This week on Sparkpunk is dedicated to travel disasters: specifically, getting robbed while abroad. I'll be sharing some of my experiences with the ordeal, as well as some tips to help you, should you ever find yourself in a similar circumstance.
The following is an extract from my journal last summer, on July 13. Asriel and I had just been robbed the day preceding this one:
Zero is as good of a place as any to begin a new journal, and the café receipt taped to the preceding page is, at present, the best metaphor I can muster for it. In the time it took the barista to pull the shots for two iced coffees, Asriel and I were short two passports, a credit card, $800USD, and enough technology to run a fairly successful small business.
We were in Barcelona. It was a hot day.
The officer who filed our report inherited his kind eyes from his mother; amidst our string of profanities uttered while recalling what else was in those bags, he worked without flinching and never lost his touch of compassion and concern. I was glad to be in Spain, and not somewhere less familiar—even if it would have been cooler outside.
Hermann, the police officer, gave us his cell phone number and offered us his house in case we could not find lodging for the night, fully aware that he had not confirmed his plans with his housemate. Asriel, herself the daughter of a policeman, had become endeared to him when he learned of her father’s line of work.
Before Asriel and I retreated into the metro, she asked if we could do one thing more: her mother had given her a Mickey Mouse tie clip before she left. “Give it to someone who helps you, if the circumstances allow,” she suggested. We hurried back to the police station to find Hermann and gave him the small gift in front of all of his coworkers. It was all we had to give, but sharing it with him instilled in us a deep, permanent joy.
Back at our hostel, the managers seemed surprised to see us. They had befriended us during our stay, sharing their meals with us and dishing out sage-like and street-wise advice to us, and we said good-bye to them as old friends would. Our return, and the story we brought with us, broke their hearts, too.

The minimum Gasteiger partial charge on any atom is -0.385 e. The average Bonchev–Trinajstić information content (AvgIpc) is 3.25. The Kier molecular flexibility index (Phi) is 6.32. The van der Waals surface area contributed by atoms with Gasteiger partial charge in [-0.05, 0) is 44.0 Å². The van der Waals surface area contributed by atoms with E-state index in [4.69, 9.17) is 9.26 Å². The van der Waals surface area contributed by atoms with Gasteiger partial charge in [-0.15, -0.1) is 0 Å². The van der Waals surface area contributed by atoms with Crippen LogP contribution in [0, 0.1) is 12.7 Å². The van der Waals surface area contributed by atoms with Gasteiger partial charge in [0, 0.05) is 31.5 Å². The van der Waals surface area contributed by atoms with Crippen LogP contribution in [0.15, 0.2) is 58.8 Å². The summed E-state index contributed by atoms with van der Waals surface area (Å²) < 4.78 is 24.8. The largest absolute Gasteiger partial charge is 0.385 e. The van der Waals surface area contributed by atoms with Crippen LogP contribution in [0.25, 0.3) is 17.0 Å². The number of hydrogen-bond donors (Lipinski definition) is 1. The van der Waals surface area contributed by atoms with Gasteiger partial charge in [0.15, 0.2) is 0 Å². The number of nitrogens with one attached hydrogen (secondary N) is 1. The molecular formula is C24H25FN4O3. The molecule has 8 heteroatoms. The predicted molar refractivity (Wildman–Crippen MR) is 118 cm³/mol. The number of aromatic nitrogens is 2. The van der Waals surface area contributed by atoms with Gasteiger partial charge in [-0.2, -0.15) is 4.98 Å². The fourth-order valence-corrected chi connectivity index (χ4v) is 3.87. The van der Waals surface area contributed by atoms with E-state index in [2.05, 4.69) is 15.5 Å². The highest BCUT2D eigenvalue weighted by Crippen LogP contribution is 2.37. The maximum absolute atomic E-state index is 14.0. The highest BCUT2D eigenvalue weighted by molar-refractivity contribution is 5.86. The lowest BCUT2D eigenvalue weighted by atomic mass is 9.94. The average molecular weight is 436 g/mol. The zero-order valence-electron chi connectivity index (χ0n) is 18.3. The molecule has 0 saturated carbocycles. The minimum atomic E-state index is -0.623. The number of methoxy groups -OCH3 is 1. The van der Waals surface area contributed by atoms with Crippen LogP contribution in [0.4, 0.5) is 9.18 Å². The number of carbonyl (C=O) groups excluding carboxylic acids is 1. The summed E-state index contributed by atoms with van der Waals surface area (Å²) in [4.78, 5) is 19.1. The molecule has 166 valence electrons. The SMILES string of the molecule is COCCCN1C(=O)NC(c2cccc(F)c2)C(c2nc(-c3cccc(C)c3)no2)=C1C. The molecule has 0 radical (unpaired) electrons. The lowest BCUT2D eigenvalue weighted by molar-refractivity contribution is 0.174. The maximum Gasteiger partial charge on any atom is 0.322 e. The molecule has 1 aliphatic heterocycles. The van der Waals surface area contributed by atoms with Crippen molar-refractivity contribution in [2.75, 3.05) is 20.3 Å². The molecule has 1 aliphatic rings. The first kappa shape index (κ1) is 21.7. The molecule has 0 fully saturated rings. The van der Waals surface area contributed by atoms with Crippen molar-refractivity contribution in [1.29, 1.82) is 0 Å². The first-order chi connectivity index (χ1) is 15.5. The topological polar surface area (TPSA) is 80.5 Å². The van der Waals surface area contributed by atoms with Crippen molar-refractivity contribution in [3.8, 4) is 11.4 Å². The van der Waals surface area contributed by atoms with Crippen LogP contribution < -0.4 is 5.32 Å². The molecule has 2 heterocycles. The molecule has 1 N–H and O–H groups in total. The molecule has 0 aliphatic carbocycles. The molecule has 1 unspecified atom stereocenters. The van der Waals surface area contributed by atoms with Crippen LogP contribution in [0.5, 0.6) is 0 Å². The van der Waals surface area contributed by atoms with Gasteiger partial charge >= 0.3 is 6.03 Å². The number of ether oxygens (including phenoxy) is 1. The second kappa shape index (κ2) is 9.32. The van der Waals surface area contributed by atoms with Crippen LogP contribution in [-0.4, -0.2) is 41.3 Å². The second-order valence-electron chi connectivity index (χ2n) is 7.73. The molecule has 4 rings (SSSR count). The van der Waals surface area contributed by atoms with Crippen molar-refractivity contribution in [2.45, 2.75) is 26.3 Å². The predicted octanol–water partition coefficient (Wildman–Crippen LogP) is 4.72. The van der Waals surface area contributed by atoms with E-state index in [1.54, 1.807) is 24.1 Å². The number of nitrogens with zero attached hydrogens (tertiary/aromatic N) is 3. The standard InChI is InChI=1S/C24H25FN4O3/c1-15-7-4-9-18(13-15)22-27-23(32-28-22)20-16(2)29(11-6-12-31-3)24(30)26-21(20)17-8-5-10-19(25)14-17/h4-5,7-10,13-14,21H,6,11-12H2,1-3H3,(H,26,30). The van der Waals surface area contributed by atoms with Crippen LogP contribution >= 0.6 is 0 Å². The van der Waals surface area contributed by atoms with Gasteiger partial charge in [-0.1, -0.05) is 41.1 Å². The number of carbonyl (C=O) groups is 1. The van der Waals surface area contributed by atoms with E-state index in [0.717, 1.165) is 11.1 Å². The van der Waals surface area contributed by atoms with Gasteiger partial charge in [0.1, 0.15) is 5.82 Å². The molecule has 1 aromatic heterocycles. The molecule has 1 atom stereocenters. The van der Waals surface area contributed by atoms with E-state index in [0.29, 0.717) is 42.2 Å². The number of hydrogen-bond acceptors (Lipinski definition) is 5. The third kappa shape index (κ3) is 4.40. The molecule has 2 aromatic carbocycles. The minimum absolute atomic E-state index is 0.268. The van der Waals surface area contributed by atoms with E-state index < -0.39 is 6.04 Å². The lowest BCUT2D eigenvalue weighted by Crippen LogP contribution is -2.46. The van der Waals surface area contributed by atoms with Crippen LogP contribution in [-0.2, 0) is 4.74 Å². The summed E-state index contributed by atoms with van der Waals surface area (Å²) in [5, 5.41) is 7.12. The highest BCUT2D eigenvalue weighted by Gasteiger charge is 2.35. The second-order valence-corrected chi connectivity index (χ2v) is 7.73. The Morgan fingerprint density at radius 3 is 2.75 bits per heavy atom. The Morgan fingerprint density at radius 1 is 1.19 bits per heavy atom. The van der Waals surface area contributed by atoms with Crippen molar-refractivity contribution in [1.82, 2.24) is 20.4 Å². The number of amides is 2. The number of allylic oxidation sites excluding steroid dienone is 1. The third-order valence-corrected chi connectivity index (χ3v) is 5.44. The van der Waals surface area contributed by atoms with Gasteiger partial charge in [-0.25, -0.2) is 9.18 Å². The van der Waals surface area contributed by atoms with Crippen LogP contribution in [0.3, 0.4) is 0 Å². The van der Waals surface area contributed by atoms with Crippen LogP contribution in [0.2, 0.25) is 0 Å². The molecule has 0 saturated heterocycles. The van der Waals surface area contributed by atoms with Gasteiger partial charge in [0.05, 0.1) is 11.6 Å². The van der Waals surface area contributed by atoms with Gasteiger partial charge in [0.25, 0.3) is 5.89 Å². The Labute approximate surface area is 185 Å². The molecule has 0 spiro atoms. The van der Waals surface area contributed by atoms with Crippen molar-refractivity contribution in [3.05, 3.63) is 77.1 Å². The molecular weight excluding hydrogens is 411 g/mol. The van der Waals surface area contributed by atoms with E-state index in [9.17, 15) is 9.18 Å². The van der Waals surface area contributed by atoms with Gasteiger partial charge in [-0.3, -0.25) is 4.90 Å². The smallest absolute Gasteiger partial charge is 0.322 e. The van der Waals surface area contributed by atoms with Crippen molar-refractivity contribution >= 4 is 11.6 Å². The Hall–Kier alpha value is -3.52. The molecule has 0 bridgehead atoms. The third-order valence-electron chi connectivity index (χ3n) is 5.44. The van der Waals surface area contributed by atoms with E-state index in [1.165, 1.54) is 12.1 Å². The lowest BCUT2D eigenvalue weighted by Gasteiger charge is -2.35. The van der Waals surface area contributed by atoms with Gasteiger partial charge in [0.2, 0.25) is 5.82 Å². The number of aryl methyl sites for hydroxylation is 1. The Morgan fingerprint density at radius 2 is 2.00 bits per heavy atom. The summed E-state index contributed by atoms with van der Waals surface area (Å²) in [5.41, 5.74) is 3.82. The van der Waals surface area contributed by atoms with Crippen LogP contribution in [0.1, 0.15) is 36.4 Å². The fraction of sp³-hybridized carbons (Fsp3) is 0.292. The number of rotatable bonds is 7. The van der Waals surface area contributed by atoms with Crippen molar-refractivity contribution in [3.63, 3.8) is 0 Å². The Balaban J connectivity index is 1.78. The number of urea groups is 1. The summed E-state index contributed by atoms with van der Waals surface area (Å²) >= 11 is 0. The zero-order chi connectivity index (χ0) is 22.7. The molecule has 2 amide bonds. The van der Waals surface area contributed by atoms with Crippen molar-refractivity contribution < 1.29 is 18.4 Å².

“We can take care of you,” they said in comforting tones. “When we started this hostel, we prepared an extra room in case things like this happened. Stay as long as you need to gather yourselves.” Suddenly, in a foreign land, Asriel and I realized that people who were strangers a week ago were now not only our friends, but our confidants and guardian angels.
The rain drummed dutifully the following morning, pestering the window panes like a kid sister, hissing under tires as their cars drove past. We were hungry, then, and had a list of obligations that started with drawing a map to the American consulate—but the hostel’s computer was being used by a French girl with crimson dreadlocks who was getting lost on Facebook. She kindly asked us if we needed to use the computer, and without getting too into our story we obliged. But as the details trickled out, she became an instant ally, too, offering breakfast or snacks or coffee: anything at hand, anything, anything at all she could do to help.
And later, while getting lunch across the street from the American Consulate, waiting for our emergency passports:
We have been rendered hypervigilant to the kindness and hospitality of strangers, and despite the grief that accompanies loss and violation we breathe gratitude and benediction. Even the bartender blesses us with his famous omelettes, and we eat with solemn reverence.